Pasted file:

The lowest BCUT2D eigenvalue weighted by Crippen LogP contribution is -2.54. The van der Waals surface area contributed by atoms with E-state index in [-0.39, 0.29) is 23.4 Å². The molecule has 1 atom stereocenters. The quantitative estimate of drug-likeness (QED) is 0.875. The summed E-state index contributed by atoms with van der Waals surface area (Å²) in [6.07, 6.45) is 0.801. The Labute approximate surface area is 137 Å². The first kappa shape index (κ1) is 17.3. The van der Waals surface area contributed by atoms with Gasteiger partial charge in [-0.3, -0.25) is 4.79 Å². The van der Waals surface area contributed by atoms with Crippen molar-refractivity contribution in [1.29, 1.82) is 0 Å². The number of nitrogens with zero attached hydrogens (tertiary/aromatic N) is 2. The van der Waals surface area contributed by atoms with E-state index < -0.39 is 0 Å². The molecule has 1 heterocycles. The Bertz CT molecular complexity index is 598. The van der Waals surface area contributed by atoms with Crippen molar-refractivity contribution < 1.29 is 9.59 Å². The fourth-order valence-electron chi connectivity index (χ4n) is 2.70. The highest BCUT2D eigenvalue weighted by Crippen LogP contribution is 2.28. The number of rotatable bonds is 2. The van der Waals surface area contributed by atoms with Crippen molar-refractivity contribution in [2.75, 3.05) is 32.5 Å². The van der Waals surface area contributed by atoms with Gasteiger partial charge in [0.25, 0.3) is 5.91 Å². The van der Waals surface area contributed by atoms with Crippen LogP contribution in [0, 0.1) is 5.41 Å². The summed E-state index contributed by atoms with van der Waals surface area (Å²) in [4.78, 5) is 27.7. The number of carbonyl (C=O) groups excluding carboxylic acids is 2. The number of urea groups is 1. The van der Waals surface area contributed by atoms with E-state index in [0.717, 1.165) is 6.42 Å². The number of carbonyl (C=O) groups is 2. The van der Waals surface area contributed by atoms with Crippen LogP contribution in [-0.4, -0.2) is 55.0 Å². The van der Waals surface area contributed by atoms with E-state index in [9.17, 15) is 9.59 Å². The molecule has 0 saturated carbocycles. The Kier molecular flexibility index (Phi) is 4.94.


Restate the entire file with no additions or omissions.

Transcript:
The lowest BCUT2D eigenvalue weighted by Crippen LogP contribution is -2.54. The van der Waals surface area contributed by atoms with E-state index in [-0.39, 0.29) is 23.4 Å². The molecule has 1 atom stereocenters. The quantitative estimate of drug-likeness (QED) is 0.875. The summed E-state index contributed by atoms with van der Waals surface area (Å²) in [6.07, 6.45) is 0.801. The Labute approximate surface area is 137 Å². The first kappa shape index (κ1) is 17.3. The van der Waals surface area contributed by atoms with Gasteiger partial charge in [-0.3, -0.25) is 4.79 Å². The van der Waals surface area contributed by atoms with Crippen molar-refractivity contribution in [1.29, 1.82) is 0 Å². The number of nitrogens with zero attached hydrogens (tertiary/aromatic N) is 2. The van der Waals surface area contributed by atoms with E-state index < -0.39 is 0 Å². The molecule has 1 heterocycles. The Bertz CT molecular complexity index is 598. The van der Waals surface area contributed by atoms with Crippen molar-refractivity contribution < 1.29 is 9.59 Å². The fourth-order valence-electron chi connectivity index (χ4n) is 2.70. The highest BCUT2D eigenvalue weighted by Crippen LogP contribution is 2.28. The number of rotatable bonds is 2. The van der Waals surface area contributed by atoms with Crippen molar-refractivity contribution in [2.75, 3.05) is 32.5 Å². The van der Waals surface area contributed by atoms with Gasteiger partial charge in [0.25, 0.3) is 5.91 Å². The van der Waals surface area contributed by atoms with Crippen LogP contribution in [0, 0.1) is 5.41 Å². The summed E-state index contributed by atoms with van der Waals surface area (Å²) in [4.78, 5) is 27.7. The number of carbonyl (C=O) groups excluding carboxylic acids is 2. The number of urea groups is 1. The van der Waals surface area contributed by atoms with E-state index in [0.717, 1.165) is 6.42 Å². The number of carbonyl (C=O) groups is 2. The van der Waals surface area contributed by atoms with Crippen LogP contribution in [-0.4, -0.2) is 55.0 Å². The van der Waals surface area contributed by atoms with E-state index in [9.17, 15) is 9.59 Å². The molecule has 0 saturated carbocycles. The Kier molecular flexibility index (Phi) is 4.94.